How to Get Accepted Into a BS/MD Program
The traditional course for any teen interested in becoming a medical doctor is to first apply to an undergraduate school with a solid program in the hard sciences. Majors for future MDs vary and, interestingly, the average MCAT scores of those majoring the humanities or social sciences are actually just as high as those concentrating in biology or health sciences. Regardless of major, undergrads must tackle a steady diet of biology, chemistry, physics, and math courses that are typically required for entrance into medical school. At the end of four years of study, armed with a bachelor’s degree and strong MCAT results, they begin the harrowing process of applying to medical school.
The journey chronicled above is typical for most but not all medical students; some make a bold choice directly out of high school and apply to a BS/MD or BA/MD program.
The following blog will explore
- What is a BS/MD program?
- Acceptance rates for BS/MD programs
- List of all BS/MD programs in the U.S.
- 5 tips for standing out on your BS/MD application
- Deadlines for BS/MD programs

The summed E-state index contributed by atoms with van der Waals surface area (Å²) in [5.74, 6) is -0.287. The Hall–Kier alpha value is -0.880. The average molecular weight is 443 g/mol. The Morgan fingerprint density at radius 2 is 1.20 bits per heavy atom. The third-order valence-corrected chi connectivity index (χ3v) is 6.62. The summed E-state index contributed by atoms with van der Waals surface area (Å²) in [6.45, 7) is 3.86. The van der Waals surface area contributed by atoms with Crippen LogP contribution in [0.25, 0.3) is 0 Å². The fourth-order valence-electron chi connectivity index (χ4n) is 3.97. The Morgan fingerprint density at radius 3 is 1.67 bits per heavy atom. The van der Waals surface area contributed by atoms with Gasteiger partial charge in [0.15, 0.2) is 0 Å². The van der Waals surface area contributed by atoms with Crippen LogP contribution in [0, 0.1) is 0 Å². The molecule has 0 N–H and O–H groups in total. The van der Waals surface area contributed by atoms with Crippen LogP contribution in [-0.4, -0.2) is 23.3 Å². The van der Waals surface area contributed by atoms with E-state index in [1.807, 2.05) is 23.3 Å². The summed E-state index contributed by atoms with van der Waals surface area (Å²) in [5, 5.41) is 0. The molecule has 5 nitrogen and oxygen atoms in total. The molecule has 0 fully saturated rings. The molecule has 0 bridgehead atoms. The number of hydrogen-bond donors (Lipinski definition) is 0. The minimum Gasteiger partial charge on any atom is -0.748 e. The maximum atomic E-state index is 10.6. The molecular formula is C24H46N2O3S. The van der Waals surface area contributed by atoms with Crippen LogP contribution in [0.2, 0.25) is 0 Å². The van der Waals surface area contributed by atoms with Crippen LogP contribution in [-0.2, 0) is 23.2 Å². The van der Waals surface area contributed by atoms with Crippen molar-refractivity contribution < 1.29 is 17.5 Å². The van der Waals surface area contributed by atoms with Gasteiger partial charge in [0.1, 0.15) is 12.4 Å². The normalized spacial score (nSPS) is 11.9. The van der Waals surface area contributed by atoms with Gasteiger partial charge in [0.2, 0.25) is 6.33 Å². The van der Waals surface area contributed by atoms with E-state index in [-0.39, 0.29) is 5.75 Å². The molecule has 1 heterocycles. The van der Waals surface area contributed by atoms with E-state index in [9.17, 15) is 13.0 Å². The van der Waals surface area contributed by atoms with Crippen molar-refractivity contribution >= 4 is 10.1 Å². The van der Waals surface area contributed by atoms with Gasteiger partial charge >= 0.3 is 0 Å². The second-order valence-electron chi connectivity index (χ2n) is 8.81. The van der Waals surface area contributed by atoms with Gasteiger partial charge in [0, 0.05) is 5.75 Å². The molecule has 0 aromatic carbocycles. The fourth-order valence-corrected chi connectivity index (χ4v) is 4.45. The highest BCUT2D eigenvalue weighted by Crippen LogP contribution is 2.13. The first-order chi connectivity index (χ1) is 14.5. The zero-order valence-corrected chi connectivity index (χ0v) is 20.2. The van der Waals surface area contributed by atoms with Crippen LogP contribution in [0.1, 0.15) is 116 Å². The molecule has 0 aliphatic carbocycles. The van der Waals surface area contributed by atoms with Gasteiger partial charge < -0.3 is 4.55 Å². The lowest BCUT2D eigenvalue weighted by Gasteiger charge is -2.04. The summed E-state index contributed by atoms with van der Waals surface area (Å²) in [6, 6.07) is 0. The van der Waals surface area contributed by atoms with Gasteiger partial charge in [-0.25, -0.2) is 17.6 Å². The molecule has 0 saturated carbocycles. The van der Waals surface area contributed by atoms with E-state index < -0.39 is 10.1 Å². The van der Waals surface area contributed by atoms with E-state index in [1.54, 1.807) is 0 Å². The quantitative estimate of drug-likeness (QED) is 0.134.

- The pros of a BS/MD program
- The cons of a BS/MD program
Let’s begin with an explanation of how a BS/MD program works:
What is a BS/MD program?
A BS/MD is a combined Bachelor of Science and Doctor of Medicine degree program that is a continuous educational experience, without any separate application process to medical school. Sometimes BS/MD programs allow students to finish both degrees in seven years; others still require the typical eight years to complete (4+4).
Acceptance rates for BS/MD programs
Top BS/MD programs actually possess lower acceptance rates than are found in the regular undergraduate admissions process at notoriously difficult institutions like Stanford (4.3%), Harvard (4.5%), and Columbia (5.1%). For example, Georgetown University’s Early Assurance Program with Georgetown’s School of Medicine sports a 2.9% acceptance rate. The Ivy League’s only such program is at Brown via the university’s Program in Liberal Medical Education. Of the 2,641 applicants for a spot in Brown’s BS/MD Class of 2023, only 94 were offered admission; this works out to an acceptance rate of 3.6%.